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Insurance innovation portrait – Kenya

This report sketches an insurance innovation portrait for Kenya, as part of an eight-country study to determine what regulators can do to unlock innovation at scale to meet key insurance needs in sub-Saharan Africa.

A large and diverse market. Kenya has the fourth largest insurance market penetration in Africa. The market spans 56 insurance companies, 5 reinsurance companies, 12,708 intermediaries and 376 insurance service providers skewed towards the general insurance market. Compulsory lines, such as third-party motor insurance, play a prominent role in the market, as does corporate-based general, life and health insurance.

Limited retail reach. The National Hospital Insurance Fund reaches 23.4 million Kenyans. Beyond that, retail insurance market reach is limited, especially for rural women and MSMEs.

Numerous innovation efforts, but not yet paying off at scale. The insurance uptake gap signals an innovation gap and trap. Kenya has a history of a drive for inclusive insurance innovation, with numerous microinsurance, index insurance and m-insurance pilots over the years. More recently, there has been increased emphasis on the role of insurtechs to drive insurance digitalisation. Overall, however, the market remains conservative, and innovation is not yet part of the core market fabric. New tech players among other factors[1] struggle to access funding and secure viable partnerships, while insurers remain subject to distribution and premium collection challenges in reaching beyond the high-end retail and urban market.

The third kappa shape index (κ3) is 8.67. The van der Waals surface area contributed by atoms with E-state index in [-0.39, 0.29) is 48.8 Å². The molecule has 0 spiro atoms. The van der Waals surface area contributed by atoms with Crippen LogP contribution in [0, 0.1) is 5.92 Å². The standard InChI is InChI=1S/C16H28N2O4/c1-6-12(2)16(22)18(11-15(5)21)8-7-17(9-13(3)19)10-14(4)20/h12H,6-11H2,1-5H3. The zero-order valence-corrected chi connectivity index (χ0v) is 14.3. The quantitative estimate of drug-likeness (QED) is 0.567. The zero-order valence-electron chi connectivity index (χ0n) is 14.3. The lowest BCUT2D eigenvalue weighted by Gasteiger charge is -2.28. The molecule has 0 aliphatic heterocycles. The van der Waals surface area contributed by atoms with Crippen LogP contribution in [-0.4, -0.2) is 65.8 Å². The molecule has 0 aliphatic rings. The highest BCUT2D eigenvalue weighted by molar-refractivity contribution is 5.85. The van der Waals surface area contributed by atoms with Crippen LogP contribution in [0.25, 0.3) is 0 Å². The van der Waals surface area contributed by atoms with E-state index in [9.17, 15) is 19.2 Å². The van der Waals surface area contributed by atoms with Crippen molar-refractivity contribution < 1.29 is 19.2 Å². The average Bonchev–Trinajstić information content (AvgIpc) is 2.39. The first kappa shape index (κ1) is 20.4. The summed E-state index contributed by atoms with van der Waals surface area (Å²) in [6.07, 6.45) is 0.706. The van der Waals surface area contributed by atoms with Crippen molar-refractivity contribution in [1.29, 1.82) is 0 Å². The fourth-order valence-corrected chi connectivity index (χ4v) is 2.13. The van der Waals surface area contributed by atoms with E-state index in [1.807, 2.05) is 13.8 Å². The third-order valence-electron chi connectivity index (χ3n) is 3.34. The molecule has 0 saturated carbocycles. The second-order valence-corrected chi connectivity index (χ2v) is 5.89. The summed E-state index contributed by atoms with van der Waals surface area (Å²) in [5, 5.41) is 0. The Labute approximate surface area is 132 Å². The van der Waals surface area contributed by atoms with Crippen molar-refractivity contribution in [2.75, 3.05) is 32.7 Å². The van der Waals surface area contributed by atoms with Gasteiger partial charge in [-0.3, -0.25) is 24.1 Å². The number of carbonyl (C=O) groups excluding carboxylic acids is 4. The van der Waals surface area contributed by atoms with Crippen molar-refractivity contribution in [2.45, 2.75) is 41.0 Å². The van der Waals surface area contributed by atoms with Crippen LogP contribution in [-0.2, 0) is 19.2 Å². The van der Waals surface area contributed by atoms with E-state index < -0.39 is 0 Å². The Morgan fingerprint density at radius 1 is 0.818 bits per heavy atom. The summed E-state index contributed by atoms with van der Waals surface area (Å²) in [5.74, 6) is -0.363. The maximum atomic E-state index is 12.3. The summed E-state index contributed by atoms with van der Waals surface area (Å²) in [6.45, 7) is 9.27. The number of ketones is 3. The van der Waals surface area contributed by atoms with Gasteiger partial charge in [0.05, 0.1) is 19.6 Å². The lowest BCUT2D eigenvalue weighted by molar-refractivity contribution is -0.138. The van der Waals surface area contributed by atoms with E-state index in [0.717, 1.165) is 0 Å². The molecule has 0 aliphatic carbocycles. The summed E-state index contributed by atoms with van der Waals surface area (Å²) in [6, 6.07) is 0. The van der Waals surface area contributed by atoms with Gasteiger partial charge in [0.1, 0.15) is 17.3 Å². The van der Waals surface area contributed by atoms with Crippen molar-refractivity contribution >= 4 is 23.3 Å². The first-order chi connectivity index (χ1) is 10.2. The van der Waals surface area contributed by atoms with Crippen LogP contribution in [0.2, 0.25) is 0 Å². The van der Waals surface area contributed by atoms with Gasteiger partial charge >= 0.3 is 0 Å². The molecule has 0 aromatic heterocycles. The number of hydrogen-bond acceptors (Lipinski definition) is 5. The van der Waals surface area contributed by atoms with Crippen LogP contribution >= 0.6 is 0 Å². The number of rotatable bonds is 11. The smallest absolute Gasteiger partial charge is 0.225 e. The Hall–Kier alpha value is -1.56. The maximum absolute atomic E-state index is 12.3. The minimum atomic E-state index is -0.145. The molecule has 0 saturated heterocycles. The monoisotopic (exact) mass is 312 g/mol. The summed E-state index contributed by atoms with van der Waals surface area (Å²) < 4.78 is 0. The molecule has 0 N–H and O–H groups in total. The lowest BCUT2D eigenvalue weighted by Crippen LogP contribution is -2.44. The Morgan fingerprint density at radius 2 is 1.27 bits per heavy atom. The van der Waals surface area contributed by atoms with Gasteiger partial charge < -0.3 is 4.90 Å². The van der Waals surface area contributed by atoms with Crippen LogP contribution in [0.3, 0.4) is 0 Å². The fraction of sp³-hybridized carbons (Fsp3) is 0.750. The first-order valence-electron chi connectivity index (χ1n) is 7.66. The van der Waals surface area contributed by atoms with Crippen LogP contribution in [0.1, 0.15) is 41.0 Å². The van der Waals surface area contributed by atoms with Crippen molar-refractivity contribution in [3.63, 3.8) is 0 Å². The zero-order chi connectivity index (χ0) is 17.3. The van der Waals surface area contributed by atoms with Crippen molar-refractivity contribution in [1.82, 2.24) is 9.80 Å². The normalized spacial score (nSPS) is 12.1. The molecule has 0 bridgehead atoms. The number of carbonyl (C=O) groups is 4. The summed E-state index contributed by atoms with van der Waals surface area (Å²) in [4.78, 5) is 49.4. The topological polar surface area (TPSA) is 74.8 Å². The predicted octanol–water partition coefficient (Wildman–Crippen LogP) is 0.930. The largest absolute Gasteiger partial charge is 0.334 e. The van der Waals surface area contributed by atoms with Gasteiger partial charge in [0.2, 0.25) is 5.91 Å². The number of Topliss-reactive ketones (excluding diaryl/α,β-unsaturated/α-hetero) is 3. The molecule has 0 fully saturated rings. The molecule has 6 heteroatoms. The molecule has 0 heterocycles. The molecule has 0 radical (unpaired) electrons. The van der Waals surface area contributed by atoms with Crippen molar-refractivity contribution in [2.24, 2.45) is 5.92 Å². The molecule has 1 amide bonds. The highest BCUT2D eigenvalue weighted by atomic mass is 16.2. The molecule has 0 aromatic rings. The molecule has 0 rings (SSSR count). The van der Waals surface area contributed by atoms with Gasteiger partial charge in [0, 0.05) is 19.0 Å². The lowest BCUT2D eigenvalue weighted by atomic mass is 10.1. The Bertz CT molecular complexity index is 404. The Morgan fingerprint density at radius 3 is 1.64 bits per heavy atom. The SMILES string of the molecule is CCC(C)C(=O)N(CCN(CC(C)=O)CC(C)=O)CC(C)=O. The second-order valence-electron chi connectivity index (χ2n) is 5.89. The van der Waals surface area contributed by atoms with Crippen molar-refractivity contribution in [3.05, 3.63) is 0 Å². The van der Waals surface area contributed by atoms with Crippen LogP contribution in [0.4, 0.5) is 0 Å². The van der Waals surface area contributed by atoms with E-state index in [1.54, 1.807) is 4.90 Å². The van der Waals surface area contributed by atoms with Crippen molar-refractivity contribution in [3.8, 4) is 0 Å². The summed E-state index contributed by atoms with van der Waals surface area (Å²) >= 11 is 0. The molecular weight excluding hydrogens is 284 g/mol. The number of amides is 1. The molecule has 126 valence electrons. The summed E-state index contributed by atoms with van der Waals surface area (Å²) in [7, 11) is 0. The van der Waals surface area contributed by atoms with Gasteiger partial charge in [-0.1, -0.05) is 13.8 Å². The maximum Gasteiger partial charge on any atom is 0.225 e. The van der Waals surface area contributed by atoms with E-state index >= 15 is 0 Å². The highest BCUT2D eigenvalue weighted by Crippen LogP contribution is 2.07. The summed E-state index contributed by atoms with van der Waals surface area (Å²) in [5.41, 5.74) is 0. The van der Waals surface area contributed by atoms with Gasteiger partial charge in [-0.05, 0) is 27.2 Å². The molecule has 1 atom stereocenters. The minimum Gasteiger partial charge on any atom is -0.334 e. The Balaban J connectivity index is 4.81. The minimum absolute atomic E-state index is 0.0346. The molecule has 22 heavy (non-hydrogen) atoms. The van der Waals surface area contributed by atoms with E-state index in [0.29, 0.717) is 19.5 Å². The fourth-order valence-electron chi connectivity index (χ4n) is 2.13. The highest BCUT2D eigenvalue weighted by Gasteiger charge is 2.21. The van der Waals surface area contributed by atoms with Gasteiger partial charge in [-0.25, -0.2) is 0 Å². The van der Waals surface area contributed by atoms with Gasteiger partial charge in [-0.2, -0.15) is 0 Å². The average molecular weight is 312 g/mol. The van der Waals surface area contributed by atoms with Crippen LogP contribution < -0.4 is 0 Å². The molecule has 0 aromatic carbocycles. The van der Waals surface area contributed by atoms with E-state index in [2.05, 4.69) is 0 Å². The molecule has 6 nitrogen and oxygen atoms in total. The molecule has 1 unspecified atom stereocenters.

A largely enabling environment, but gaps remain. An assessment of the innovation enabling ecosystem shows that:

  • The underlying electricity and mobile network infrastructure is a boon for innovation in Kenya, but challenges in deepening and modernising financial market infrastructure remain.
  • Access to technical insurance and science, technology, engineering and mathematics (STEM) skills remains a constraint to innovation.
  • Insurance awareness and trust need to be built further.
  • Effective partnership formation remains a key challenge, especially for new players (i.e. insurtechs) seeking a foothold in the market.
  • The regulatory environment is largely enabling. There is a growing regulatory focus on access, usage and quality of insurance services. Recent introductions of a microinsurance licence category and provisions for remote/digital distribution are also a case in point.
  • The Insurance Regulatory Authority (IRA) has taken positive strides in enabling insurance innovation through proactive industry engagements, accelerator programmes and a regulatory sandbox, and has streamlined its internal processes to be more responsive, strategically, to innovation.

[1]        Other challenges faced by new tech players include innovative business solutions especially in product development, use of massive data sets available, underwriting, pricing risk and distribution of insurance products.

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